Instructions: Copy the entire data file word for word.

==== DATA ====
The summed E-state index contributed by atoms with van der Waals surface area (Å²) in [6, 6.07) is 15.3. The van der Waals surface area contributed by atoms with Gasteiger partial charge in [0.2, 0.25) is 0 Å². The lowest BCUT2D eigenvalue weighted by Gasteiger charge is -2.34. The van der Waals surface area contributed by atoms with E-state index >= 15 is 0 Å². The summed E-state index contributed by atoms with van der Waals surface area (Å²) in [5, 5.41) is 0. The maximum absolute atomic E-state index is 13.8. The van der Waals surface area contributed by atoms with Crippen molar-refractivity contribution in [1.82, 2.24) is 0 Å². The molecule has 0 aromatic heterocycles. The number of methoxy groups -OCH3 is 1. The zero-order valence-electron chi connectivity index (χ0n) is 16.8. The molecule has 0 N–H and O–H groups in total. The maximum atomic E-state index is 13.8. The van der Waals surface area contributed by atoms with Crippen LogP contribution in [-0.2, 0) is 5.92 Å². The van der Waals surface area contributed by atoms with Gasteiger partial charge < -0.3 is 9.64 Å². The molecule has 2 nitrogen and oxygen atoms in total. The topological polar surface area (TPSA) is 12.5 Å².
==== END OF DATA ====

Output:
The summed E-state index contributed by atoms with van der Waals surface area (Å²) in [6, 6.07) is 15.3. The van der Waals surface area contributed by atoms with Gasteiger partial charge in [0.2, 0.25) is 0 Å². The lowest BCUT2D eigenvalue weighted by Gasteiger charge is -2.34. The van der Waals surface area contributed by atoms with E-state index >= 15 is 0 Å². The summed E-state index contributed by atoms with van der Waals surface area (Å²) in [5, 5.41) is 0. The maximum absolute atomic E-state index is 13.8. The van der Waals surface area contributed by atoms with Crippen molar-refractivity contribution in [1.82, 2.24) is 0 Å². The molecule has 0 aromatic heterocycles. The number of methoxy groups -OCH3 is 1. The zero-order valence-electron chi connectivity index (χ0n) is 16.8. The molecule has 0 N–H and O–H groups in total. The maximum atomic E-state index is 13.8. The van der Waals surface area contributed by atoms with Crippen LogP contribution in [-0.2, 0) is 5.92 Å². The van der Waals surface area contributed by atoms with Gasteiger partial charge < -0.3 is 9.64 Å². The molecule has 2 nitrogen and oxygen atoms in total. The topological polar surface area (TPSA) is 12.5 Å².